By Fredrik Dahl and Souhail Karam
TUNIS/RABAT (Reuters) - Forces loyal to Muammar Gaddafi renewed the bombardment of Misrata Tuesday, causing a number of casualties, an Amnesty International researcher in the besieged Libyan city said.
Libya's third-largest city, the insurgents' last major stronghold in the west of the country -- has been under siege by government troops for more than seven weeks.
Rebels and residents say pro-Gaddafi forces have pounded Misrata heavily in recent days, firing rockets and mortars at insurgent positions and also hitting residential areas.
"They were shelling very close by, in the area slightly to the northwest of the center. I just left the hospital, there were casualties coming in," Amnesty's Donatella Rovera, who came to Misrata late last week, said by phone.
"These are the areas which are, for now, in the hands of the opposition and they are being shelled by Gaddafi forces," she told Reuters. "The city center is the front line."
Rebel spokesmen, citing hospital records, say hundreds of people have been killed in Misrata. They say insurgents have made gains on the ground in Misrata despite the shelling.
Aid groups say conditions are worsening in the city of 300,000, with a lack of food, medicines and other basic items.
International humanitarian organizations have started evacuating trapped civilians by boat from its rebel-held port.
"There is no electricity. The town is functioning on generators," Rovera said. "The supply of water has now been cut off for weeks. They've gone back to using old wells."
In Geneva, the U.N. Children's Fund (UNICEF) said at least 20 children have been killed in weeks of fighting in Misrata.
Libyan officials say they are fighting militia with ties to al Qaeda bent on destroying the country and deny government troops are shelling Misrata and its civilians.
Libyan forces are in defensive positions and striking back at pockets of armed gangs attacking them, Deputy Foreign Minister Khaled Kaim told reporters in Tripoli.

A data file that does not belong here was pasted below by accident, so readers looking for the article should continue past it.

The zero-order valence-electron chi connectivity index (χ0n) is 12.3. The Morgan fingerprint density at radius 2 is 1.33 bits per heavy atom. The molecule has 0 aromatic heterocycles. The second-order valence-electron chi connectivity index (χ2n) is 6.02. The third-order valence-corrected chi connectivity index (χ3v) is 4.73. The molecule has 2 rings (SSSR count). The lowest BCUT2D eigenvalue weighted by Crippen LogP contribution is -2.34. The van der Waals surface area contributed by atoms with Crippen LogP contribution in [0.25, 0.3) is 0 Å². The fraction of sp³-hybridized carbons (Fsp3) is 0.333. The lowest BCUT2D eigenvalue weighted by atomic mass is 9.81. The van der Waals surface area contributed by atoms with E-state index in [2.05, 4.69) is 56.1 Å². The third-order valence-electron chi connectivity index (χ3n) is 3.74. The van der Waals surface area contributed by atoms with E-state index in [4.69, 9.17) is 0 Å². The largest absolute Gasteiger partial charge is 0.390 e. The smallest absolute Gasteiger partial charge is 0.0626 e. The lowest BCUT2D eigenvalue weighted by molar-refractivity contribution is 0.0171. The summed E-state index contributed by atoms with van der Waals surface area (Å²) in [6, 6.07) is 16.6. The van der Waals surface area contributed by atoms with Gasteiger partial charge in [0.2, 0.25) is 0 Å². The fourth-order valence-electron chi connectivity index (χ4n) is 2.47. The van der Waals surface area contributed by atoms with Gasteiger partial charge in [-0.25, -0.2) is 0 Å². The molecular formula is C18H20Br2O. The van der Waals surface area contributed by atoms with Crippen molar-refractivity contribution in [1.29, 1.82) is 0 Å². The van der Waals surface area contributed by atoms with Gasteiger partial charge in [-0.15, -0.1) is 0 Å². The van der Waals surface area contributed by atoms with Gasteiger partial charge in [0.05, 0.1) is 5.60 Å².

Unlike eastern Libya, where rebels control many coastal cities, most of its west remains firmly under Gaddafi's control.
A rebel spokesman in the western city of Zawiyah, which insurgents held for several weeks after an anti-Gaddafi uprising erupted in mid-February, said they were now resorting to guerrilla tactics there after the government reasserted control.
"Groups, each comprising between 15 and 20 rebels, keep ambushing Gaddafi forces ... We have managed to kill dozens of them," the rebel who called himself Mohamed said by phone.
The rebels in the coastal town about 50 km (30 miles) west of Tripoli were defeated on March 10 after fierce battles.
"The Gaddafi forces have deployed checkpoints every 200 meters. They are heavily armed," Mohamed said.
"Since they took control of the city, they have arrested thousands, mostly young men on the slightest suspicion of sympathy for the rebels," he said.
Last Sunday, he said rebels on a pick-up truck fitted with a heavy machine-gun attacked a government forces headquarters in the city, killing 20. It was not possible to independently verify the claim.
"The city's suffering is beyond description," Mohamed said. "There is shortage in fuel, food and medicine."
(Additional reporting by Mussab Al-Khairalla in Tripoli; Editing by Angus MacSwan)